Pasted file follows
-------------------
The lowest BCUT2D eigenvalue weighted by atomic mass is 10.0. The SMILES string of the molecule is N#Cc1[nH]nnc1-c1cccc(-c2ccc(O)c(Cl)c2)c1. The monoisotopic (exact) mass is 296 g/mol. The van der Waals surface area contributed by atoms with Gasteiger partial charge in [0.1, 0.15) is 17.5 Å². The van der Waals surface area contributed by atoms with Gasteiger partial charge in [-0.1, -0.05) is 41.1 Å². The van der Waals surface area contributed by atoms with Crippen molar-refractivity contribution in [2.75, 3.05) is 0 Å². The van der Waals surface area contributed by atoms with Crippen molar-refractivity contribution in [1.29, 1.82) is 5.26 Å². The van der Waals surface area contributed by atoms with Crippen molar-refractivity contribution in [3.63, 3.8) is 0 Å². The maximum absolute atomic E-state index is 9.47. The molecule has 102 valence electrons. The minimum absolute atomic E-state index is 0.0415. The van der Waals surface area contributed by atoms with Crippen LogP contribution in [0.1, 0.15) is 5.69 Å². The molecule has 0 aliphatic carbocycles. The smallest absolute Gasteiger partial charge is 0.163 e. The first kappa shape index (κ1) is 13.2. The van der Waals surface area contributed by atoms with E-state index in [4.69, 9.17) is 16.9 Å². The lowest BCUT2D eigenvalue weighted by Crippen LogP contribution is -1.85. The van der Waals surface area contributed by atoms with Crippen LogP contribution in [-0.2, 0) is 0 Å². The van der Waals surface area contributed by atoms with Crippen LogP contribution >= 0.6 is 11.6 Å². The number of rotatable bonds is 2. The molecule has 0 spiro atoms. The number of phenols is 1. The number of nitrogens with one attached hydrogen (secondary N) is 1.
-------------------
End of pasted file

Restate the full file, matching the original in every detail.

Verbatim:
The lowest BCUT2D eigenvalue weighted by atomic mass is 10.0. The SMILES string of the molecule is N#Cc1[nH]nnc1-c1cccc(-c2ccc(O)c(Cl)c2)c1. The monoisotopic (exact) mass is 296 g/mol. The van der Waals surface area contributed by atoms with Gasteiger partial charge in [0.1, 0.15) is 17.5 Å². The van der Waals surface area contributed by atoms with Gasteiger partial charge in [-0.1, -0.05) is 41.1 Å². The van der Waals surface area contributed by atoms with Crippen molar-refractivity contribution in [2.75, 3.05) is 0 Å². The van der Waals surface area contributed by atoms with Crippen molar-refractivity contribution in [1.29, 1.82) is 5.26 Å². The van der Waals surface area contributed by atoms with Crippen molar-refractivity contribution in [3.63, 3.8) is 0 Å². The maximum absolute atomic E-state index is 9.47. The molecule has 102 valence electrons. The minimum absolute atomic E-state index is 0.0415. The van der Waals surface area contributed by atoms with Crippen LogP contribution in [0.1, 0.15) is 5.69 Å². The molecule has 0 aliphatic carbocycles. The smallest absolute Gasteiger partial charge is 0.163 e. The first kappa shape index (κ1) is 13.2. The van der Waals surface area contributed by atoms with E-state index in [4.69, 9.17) is 16.9 Å². The lowest BCUT2D eigenvalue weighted by Crippen LogP contribution is -1.85. The van der Waals surface area contributed by atoms with Crippen LogP contribution in [-0.2, 0) is 0 Å². The van der Waals surface area contributed by atoms with Crippen LogP contribution >= 0.6 is 11.6 Å². The number of rotatable bonds is 2. The molecule has 0 spiro atoms. The number of phenols is 1. The number of nitrogens with one attached hydrogen (secondary N) is 1.